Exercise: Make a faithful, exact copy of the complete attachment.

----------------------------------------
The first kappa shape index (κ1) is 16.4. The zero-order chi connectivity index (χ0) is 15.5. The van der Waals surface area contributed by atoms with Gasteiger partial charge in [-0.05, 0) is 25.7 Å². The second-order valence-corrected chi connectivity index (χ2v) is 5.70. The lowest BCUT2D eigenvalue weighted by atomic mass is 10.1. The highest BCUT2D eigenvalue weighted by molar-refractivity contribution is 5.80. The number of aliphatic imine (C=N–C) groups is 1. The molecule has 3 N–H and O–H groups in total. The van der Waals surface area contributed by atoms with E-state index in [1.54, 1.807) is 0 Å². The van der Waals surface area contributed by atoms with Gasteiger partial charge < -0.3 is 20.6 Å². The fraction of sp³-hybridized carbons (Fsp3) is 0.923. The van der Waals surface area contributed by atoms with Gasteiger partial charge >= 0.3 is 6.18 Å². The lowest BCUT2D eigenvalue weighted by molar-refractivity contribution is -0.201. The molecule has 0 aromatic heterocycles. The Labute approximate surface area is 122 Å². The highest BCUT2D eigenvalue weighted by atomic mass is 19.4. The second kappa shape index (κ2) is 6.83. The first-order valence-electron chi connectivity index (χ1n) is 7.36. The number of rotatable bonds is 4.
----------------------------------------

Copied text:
The first kappa shape index (κ1) is 16.4. The zero-order chi connectivity index (χ0) is 15.5. The van der Waals surface area contributed by atoms with Gasteiger partial charge in [-0.05, 0) is 25.7 Å². The second-order valence-corrected chi connectivity index (χ2v) is 5.70. The lowest BCUT2D eigenvalue weighted by atomic mass is 10.1. The highest BCUT2D eigenvalue weighted by molar-refractivity contribution is 5.80. The number of aliphatic imine (C=N–C) groups is 1. The molecule has 3 N–H and O–H groups in total. The van der Waals surface area contributed by atoms with E-state index in [1.54, 1.807) is 0 Å². The van der Waals surface area contributed by atoms with Gasteiger partial charge < -0.3 is 20.6 Å². The fraction of sp³-hybridized carbons (Fsp3) is 0.923. The van der Waals surface area contributed by atoms with Gasteiger partial charge >= 0.3 is 6.18 Å². The lowest BCUT2D eigenvalue weighted by molar-refractivity contribution is -0.201. The molecule has 0 aromatic heterocycles. The Labute approximate surface area is 122 Å². The highest BCUT2D eigenvalue weighted by atomic mass is 19.4. The second kappa shape index (κ2) is 6.83. The first-order valence-electron chi connectivity index (χ1n) is 7.36. The number of rotatable bonds is 4.